Artists to my mind are the real architects of change,
and not the political legislators who implement change after the fact
(William S. Burroughs)
A large-scale model of a CCTV camera made from recycled cardboard peers through the window of the Seventeen Gallery out onto Belmont Street in Aberdeen, alive with passers by. This is the main piece of Under New Moons, We Stand Strong (2016), the project conceived and designed by Teresa Dillon to prompt reflections on solidarity, literacy and symbolism within digital civic governance.
If one gets close enough, it is evident that the eye of this camera is blind for there is no actual watching and recording apparatus inside. Still, the sensation of being watched remains. Bird spikes are mounted on top of the camera. The first thing one notices is the scale of the model: for the first time, what is an almost impalpable and invisible presence (surveillance technologies tend to be increasingly difficult to spot in the urban space) gets amplified, taking a physical presence that invites us to explore our personal relationship with surveillance and the multiple technologies that embody it.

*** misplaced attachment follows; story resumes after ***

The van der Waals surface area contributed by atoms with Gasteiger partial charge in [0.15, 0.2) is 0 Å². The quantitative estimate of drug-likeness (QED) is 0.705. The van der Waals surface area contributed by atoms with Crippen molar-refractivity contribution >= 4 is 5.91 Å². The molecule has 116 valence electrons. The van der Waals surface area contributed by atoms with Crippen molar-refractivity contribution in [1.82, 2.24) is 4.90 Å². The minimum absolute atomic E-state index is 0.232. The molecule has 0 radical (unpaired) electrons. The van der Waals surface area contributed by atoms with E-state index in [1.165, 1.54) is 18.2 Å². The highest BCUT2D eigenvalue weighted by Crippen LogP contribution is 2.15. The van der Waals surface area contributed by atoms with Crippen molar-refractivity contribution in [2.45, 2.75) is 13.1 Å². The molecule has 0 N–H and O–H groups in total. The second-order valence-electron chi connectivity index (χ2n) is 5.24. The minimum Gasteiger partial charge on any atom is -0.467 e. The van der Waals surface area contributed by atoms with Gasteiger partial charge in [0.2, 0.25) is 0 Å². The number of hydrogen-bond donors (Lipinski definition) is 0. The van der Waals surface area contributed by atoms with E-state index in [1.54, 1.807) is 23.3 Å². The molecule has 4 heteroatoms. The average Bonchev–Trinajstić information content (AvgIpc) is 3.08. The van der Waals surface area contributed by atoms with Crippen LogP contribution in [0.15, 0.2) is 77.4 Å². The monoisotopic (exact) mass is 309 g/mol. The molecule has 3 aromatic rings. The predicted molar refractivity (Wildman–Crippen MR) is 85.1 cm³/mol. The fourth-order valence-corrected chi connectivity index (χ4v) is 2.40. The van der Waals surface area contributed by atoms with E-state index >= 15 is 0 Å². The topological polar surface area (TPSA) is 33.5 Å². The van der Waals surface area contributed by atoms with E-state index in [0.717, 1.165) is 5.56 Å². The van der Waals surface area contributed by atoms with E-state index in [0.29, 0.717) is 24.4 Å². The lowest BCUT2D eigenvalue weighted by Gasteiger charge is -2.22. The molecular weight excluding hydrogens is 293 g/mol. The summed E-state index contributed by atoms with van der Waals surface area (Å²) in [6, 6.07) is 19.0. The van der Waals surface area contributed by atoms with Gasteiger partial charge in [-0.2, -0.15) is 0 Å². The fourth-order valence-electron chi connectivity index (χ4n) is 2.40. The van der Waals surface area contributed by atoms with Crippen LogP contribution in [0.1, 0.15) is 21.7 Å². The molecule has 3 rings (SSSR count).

The enlarged cardboard CCTV camera not only reminds passers-by of surveillance, its visual presence, eye to eye and the size of an other, functions to interpellate the viewer as an active gazer. Instead of us being the object of its gaze, the large-scale model allows us to look at the CCTV camera up-front. The exchange of gazes between the two subjects, the surveillance apparatus and ourselves, occurs on an equal level: we occupy a position that is not anymore subservient to the mechanical all-seeing-eye. In the act of looking at the CCTV cardboard model, we can also recognise our own complicit capacity to become overseers.
Teresa Dillon’s installation invites us to become aware of the change occurred in contemporary social and technological developments in the relationship between surveillance and society. This change is subtler than it might appear at first. The Panopticon, Bentham’s prison architecture, was discussed by Foucault in his Discipline and Punish: The Birth of the Prison (1975) as an exemplar, among others examined in the book, of the mechanisms of social control that become permanent and interiorised. The prisoners, in fact, have no need to be actually watched, they know that they might be being watched. The condition of being potentially under surveillance transforms the dynamics of the gaze, causing an interiorisation of the watchtower’s gaze, in such a way that the prisoner becomes her own overseer.